Two business people in an office chatting

Giving strategies in action

Five examples of tax-smart charitable giving in 2024

See how donors apply different giving strategies to achieve their philanthropic goals


February 29, 2024


Download a PDF of this article

Are you reflecting on your 2023 income tax return and considering what you might have done differently to lower your taxes? Tax season is an ideal time to think about your overall financial planning goals, including charitable giving, for 2024. In this article, we provide you with an overview of the current giving environment, as well as introduce you to five donors to see their giving strategies in action – and help you consider what might work with your broader planning goals.


2024 giving and tax landscape

As you probably know, there are numerous tax benefits associated with charitable giving. This starts with the ability to claim charitable deductions for your donations, assuming you itemize deductions. The annual deduction limit for gifts to public charities, including donor-advised funds, is up to 30% of adjusted gross income (AGI) for donations of non-cash assets held longer than one year and up to 60% of AGI for donations of cash. If your 2024 charitable deduction amount exceeds these AGI limits, you may carry the excess amount forward up to five additional tax years, subject to AGI limits in each year.

Itemizing deductions makes sense if the total of all deductions exceeds your standard deduction. For 2024, the standard deduction amount is $14,600 for single filers and $29,200 for married couples filing jointly.

Your instinct may be to give cash, but donations of appreciated non-cash assets held more than one year can unlock additional funds for charity in two ways: 

  • First, you potentially eliminate the 15% or 20% capital gains tax you would incur if you sold the assets and donated the proceeds, which may increase the amount available for charity by up to 20%. 
  • Second, you may claim a fair market value charitable deduction for the tax year in which the gift is made and may choose to pass on that tax savings in the form of more giving.

Finally, if you have a traditional IRA and are age 70½ or older, you can consider a special tax benefit available with your account: giving up to $105,000 of Qualified Charitable Distributions (QCDs) in 2024 to operating charities (excluding donor-advised funds) tax-free.* While withdrawals from traditional IRAs are taxable income, QCDs are not and can satisfy some or all of your annual required minimum distribution (RMD) if you’re age 73 or older. QCDs can also be used whether you take the standard deduction or itemize deductions, but note that you cannot claim a tax deduction for a QCD.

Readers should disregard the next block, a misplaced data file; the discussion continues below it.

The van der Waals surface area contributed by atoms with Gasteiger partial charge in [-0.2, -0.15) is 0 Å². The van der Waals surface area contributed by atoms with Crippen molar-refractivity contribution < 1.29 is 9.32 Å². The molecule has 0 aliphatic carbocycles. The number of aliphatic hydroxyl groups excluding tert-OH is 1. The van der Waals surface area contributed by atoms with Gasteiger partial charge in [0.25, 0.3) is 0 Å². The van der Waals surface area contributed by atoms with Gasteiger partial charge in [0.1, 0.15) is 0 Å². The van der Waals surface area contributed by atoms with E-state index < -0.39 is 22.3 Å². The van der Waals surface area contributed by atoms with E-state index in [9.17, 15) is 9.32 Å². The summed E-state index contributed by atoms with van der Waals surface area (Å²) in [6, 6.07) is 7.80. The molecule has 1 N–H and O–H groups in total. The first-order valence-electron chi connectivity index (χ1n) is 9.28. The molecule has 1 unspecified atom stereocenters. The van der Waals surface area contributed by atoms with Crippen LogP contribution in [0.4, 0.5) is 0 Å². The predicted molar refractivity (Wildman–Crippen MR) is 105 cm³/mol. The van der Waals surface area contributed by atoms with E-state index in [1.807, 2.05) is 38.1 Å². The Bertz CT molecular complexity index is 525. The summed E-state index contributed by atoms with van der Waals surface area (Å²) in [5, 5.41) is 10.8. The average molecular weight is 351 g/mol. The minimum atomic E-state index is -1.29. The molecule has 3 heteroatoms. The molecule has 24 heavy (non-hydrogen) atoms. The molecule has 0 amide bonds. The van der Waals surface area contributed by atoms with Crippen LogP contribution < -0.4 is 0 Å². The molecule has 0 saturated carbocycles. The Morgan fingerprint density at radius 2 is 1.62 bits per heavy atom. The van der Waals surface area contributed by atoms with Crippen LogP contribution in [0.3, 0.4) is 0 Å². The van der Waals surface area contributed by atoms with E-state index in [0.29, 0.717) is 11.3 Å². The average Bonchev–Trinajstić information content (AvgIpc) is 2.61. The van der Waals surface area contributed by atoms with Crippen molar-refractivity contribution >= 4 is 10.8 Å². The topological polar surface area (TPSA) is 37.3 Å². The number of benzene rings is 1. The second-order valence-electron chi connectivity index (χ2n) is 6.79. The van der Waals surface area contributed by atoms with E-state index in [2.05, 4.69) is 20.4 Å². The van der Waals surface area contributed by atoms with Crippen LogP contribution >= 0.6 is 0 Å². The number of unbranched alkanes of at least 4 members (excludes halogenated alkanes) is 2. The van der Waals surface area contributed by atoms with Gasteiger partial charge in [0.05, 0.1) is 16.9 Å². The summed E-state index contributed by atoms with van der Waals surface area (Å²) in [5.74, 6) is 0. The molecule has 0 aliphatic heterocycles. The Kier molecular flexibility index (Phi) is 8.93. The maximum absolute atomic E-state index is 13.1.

You may also direct a one-time, $53,000 QCD, within the $105,000 limit, to a charitable remainder trust or charitable gift annuity as part of recently passed SECURE Act 2.0 legislation.


Five donors putting five tax-smart giving strategies into action  

Despite market volatility and economic uncertainty in 2023, Schwab Charitable™ donors recommended over $6.1 billion in grants to charity, an increase of 31% compared to 2022. See if you identify with the five donors below and whether their giving strategies can help you give more to charity while saving more on your income taxes in 2024.

Smiling businesswomen at desk

1. Carla donates highly appreciated stock while reducing an oversized position in her investment portfolio and minimizing her taxes.

Carla purchased 2,000 shares of publicly traded XYZ stock five years ago at $5 per share. The stock has appreciated to $50 per share and become an oversized position in her otherwise diversified portfolio.

She wants to use 1,000 of her shares to create a large gift to charity this year. Carla could sell the shares, pay capital gains taxes on the amount of appreciation, and donate the after-tax proceeds to a donor-advised fund or other public charity, as shown in Option 1. However, by donating the stock directly to a charity and eliminating capital gains taxes, as shown in Option 2, she can increase the amount available for charity and generate additional tax savings.


The actual deduction value is generally the average of the highest and lowest quoted selling prices on the date of the gift.

This hypothetical example is only for illustrative purposes. The example does not take into account any state or local taxes or the Medicare net investment income surtax. The tax savings shown is the tax deduction, multiplied by the donor’s marginal income tax rate (24% in this example), minus the long-term capital gains taxes paid.

Man in library

2. Amelia and Hudson bunch two years of charitable contributions into one year to maximize both itemized and standard deductions. 

Amelia and Hudson are a married couple with no children. Annually, they have $23,000 of itemized deductions, including $10,000 in donations to a donor-advised fund that they use for giving to multiple charities.

Because their total deduction amount is below the standard deduction for both 2023 and 2024, Amelia and Hudson could take the standard deduction each year, and over two years they would claim a total of $56,900 in standard deductions, as shown in Option 1.

If Amelia and Hudson instead take a tax-smart approach and bunch two years of donations into a single year, as shown in Option 2, they would end up with a $62,200 overall deduction for the two years, using both itemized deductions and their standard deduction.


Standard deduction amounts for 2025 will not be announced until later in 2024, so this example uses the 2023 and 2024 tax years.